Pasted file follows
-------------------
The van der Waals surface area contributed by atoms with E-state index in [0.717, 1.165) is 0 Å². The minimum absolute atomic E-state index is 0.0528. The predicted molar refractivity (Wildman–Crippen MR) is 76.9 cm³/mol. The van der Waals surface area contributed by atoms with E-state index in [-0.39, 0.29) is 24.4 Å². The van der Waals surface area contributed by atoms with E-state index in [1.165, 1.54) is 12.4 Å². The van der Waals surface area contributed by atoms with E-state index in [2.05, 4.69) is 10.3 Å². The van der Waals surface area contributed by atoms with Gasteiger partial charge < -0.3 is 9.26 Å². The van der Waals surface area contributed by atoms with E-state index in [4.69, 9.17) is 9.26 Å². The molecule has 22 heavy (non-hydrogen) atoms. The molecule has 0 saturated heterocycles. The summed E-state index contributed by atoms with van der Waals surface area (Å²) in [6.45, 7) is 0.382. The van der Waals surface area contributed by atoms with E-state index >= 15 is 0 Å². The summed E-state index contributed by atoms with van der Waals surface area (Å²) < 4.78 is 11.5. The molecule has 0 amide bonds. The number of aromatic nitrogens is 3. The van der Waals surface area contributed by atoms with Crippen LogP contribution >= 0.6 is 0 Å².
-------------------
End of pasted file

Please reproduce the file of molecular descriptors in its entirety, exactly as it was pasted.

The van der Waals surface area contributed by atoms with E-state index in [0.717, 1.165) is 0 Å². The minimum absolute atomic E-state index is 0.0528. The predicted molar refractivity (Wildman–Crippen MR) is 76.9 cm³/mol. The van der Waals surface area contributed by atoms with E-state index in [-0.39, 0.29) is 24.4 Å². The van der Waals surface area contributed by atoms with E-state index in [1.165, 1.54) is 12.4 Å². The van der Waals surface area contributed by atoms with E-state index in [2.05, 4.69) is 10.3 Å². The van der Waals surface area contributed by atoms with Gasteiger partial charge < -0.3 is 9.26 Å². The van der Waals surface area contributed by atoms with E-state index in [4.69, 9.17) is 9.26 Å². The molecule has 22 heavy (non-hydrogen) atoms. The molecule has 0 saturated heterocycles. The summed E-state index contributed by atoms with van der Waals surface area (Å²) in [6.45, 7) is 0.382. The van der Waals surface area contributed by atoms with E-state index >= 15 is 0 Å². The summed E-state index contributed by atoms with van der Waals surface area (Å²) < 4.78 is 11.5. The molecule has 0 amide bonds. The number of aromatic nitrogens is 3. The van der Waals surface area contributed by atoms with Crippen LogP contribution >= 0.6 is 0 Å².